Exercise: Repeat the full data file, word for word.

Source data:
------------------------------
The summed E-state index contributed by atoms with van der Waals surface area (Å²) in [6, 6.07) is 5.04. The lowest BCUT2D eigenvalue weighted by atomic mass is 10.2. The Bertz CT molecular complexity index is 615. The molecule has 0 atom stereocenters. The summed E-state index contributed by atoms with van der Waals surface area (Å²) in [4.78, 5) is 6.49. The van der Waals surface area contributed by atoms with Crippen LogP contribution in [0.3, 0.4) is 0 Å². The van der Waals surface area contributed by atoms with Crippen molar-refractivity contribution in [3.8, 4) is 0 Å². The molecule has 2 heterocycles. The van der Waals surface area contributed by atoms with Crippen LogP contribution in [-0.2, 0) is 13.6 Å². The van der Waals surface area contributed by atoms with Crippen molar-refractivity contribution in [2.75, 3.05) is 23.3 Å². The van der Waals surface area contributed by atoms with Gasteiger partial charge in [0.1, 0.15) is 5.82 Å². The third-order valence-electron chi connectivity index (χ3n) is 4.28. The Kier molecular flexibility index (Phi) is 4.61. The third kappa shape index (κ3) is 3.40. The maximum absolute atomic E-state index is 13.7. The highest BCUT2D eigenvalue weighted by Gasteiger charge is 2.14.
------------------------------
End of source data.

The summed E-state index contributed by atoms with van der Waals surface area (Å²) in [6, 6.07) is 5.04. The lowest BCUT2D eigenvalue weighted by atomic mass is 10.2. The Bertz CT molecular complexity index is 615. The molecule has 0 atom stereocenters. The summed E-state index contributed by atoms with van der Waals surface area (Å²) in [4.78, 5) is 6.49. The van der Waals surface area contributed by atoms with Crippen LogP contribution in [0.3, 0.4) is 0 Å². The van der Waals surface area contributed by atoms with Crippen molar-refractivity contribution in [3.8, 4) is 0 Å². The molecule has 2 heterocycles. The van der Waals surface area contributed by atoms with Crippen LogP contribution in [-0.2, 0) is 13.6 Å². The van der Waals surface area contributed by atoms with Crippen molar-refractivity contribution in [2.75, 3.05) is 23.3 Å². The van der Waals surface area contributed by atoms with Gasteiger partial charge in [0.1, 0.15) is 5.82 Å². The third-order valence-electron chi connectivity index (χ3n) is 4.28. The Kier molecular flexibility index (Phi) is 4.61. The third kappa shape index (κ3) is 3.40. The maximum absolute atomic E-state index is 13.7. The highest BCUT2D eigenvalue weighted by Gasteiger charge is 2.14.